May 9, 2023 - Podcasts

What to know ahead of summer travel season

If you’ve been planning or looking forward to summer travel, you’ve probably noticed high prices for many flights. Axios' Alex Fitzpatrick has what we need to look out for this summer.

  • Plus, Asian Americans excluded from the climate movement work for change.
  • Plus, Uber doubles down on carpooling.

Guests: Axios' Alex Fitzpatrick, Ayurella Horn-Muller and Joann Muller.

Credits: Axios Today is produced by Niala Boodhoo, Alexandra Botti, Fonda Mwangi, Robin Linn and Alex Sugiura. Music is composed by Evan Viola. You can reach us at [email protected] You can text questions, comments and story ideas to Niala as a text or voice memo to 202-918-4893.

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NIALA BOODHOO: Good morning! Welcome to Axios Today! It’s Tuesday, May 9th. I’m Niala Boodhoo. Today: Asian Americans excluded from the climate movement…work for change. Plus, Uber doubles down on carpooling. But first, what to know ahead of a record-breaking summer travel season – that’s today’s One Big Thing.

Summer airfares, and Biden proposes new air travel rules

NIALA: If you've been planning or looking forward to summer travel like me, you've probably noticed the extraordinarily high prices for many flights. And just yesterday, the President announced a new proposal to compensate some passengers whose flights were delayed or canceled. What else did we need to look out for at airports this summer? Axios’ Alex Fitzpatrick is here to help. Hey, Alex.

ALEX FITZPATRICK: Hey, how's it going?

NIALA: Alex, so I mentioned skyrocketing airline ticket prices. Is this just anecdotal or are things really that bad?

ALEX: It depends on how you look at the data. Overall, airline ticket prices, just ticket prices, are still not where they were pre-pandemic. They're still lower. That being said, there is certainly higher prices on certain routes, uh, given, you know, more demand and less availability as airlines kind of rejigger where they fly and how often they fly. Everybody in the aviation world – from airlines to the FAA to the TSA – they're all preparing for what they think is gonna be an absolute record summer of air travel. Fees are always a problem, as well. You've got your check bag fees and your seat upgrade fees and different fees that the airlines charge, and that adds up.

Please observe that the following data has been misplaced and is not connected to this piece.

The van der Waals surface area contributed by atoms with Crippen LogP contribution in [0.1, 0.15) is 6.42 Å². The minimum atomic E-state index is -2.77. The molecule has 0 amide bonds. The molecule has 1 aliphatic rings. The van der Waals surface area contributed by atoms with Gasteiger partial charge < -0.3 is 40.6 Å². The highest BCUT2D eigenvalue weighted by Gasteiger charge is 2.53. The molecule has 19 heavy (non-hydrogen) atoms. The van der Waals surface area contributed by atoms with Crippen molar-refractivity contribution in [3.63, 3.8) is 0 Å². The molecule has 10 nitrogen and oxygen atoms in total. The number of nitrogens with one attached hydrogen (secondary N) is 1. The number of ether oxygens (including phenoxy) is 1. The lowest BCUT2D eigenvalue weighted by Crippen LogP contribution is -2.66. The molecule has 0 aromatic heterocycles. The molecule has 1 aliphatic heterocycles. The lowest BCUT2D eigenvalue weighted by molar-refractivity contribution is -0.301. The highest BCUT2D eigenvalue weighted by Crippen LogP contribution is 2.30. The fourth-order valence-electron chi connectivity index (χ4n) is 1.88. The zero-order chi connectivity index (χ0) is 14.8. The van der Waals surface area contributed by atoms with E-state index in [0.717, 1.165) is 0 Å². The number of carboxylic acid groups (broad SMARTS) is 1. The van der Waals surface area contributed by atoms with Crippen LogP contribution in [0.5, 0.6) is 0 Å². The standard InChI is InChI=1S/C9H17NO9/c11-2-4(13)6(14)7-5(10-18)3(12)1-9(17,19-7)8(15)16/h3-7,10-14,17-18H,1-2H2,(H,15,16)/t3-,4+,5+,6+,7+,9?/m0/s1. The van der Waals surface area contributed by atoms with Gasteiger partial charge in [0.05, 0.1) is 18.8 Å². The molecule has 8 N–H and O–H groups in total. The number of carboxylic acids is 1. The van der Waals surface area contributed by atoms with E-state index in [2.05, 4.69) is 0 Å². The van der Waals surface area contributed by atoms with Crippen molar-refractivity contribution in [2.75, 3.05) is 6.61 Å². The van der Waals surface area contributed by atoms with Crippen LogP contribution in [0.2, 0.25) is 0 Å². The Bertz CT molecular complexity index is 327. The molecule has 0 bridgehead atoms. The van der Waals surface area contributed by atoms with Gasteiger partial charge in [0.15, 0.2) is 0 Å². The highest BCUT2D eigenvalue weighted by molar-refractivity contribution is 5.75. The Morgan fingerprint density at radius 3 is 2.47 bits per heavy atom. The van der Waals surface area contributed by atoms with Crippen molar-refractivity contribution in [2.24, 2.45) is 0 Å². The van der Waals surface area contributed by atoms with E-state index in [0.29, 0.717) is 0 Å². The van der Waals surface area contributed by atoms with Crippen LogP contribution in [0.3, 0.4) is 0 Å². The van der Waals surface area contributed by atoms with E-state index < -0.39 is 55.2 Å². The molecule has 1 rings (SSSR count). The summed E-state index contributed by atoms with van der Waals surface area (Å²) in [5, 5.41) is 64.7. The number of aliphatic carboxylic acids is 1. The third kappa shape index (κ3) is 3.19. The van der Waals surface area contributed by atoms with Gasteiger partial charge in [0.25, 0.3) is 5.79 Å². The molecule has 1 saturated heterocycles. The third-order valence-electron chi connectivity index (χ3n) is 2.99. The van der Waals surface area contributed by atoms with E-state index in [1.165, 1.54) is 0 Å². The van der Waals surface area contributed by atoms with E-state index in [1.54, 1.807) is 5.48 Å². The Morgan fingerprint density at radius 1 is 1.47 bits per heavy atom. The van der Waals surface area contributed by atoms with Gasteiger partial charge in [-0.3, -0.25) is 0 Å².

NIALA: What about staffing? Are airlines and airports equipped to deal with all of this volume of passengers?

ALEX: It's a really great question. Airlines and airports are staffing up. Uh, a bunch of them have been hiring thousands of people over the past few months, and that ranges from pilots to flight attendants to grounds crew to people who work at the airports, in an effort to make sure that they're ready for this sort of, you know, onslaught of demand that's coming.

NIALA: Alex, our winter travel woes are not that far behind us. There are a lot of people who still probably have not recovered from their holiday travel problems. I just spoke about the new travel rules President Biden has proposed. Is he trying to fix this situation here?

ALEX: So what he's proposed is essentially codifying something that the airlines have almost all agreed to do, which is basically if you get a severe delay or a cancellation that forces you to, you know, book a hotel or a car or get some food while you're waiting for your next flight home or wherever you're going, the airlines will reimburse you for that cost. The rules that he's proposing will basically just codify that and make it mandatory for them to do so.

NIALA: Alex, I’m wondering if some people are getting more protections than others from some of these travel woes. How much of a difference are privileges like certain credit cards making in all this?

ALEX: It can be significant. If you're in a place where you have access to these elite cards that cost a ton of money, or if you fly enough that you've got, you know, platinum medallion status, you are gonna be treated better and have better protections than people who don't have access to those things and are maybe traveling on a low cost airline because they're trying to save some money. So the stratification of what you can get as consumer protections is significant.

NIALA: Any other advice for people headed outta town this summer?

ALEX: I personally would not travel on any major holiday weekends this summer. I know that's unavoidable for a lot of people, but boy, I would just really stay away from airports, you know, Memorial Day weekend, Labor Day weekend. All signs are that it's gonna be packed, and it's gonna be not a very fun experience.

NIALA: Alex Fitzpatrick edits Axios’ What's Next? Thanks, Alex.

ALEX: Thank you.

Uber doubles down on carpooling

NIALA: And in some other transportation news, Uber says it’s expanding its shared rides service, in response to rising fare prices and climate concerns. Axios’ Joann Muller got the story first. Hey, Joann.

JOANN MULLER: Hi, Niala. Uber is bringing back carpooling, in an effort to make ride hailing a little less expensive, and also to make cities more livable. So, the idea is if you can get more butts in the seats of fewer cars, you'll actually, uh, with congestion and emissions in cities. And also it's a cheaper alternative for some people. So it's called UberX Share and in the United States now, it's gonna be in 14 cities. Baltimore, Miami, Nashville, Philadelphia, and Washington D.C. are the newest ones.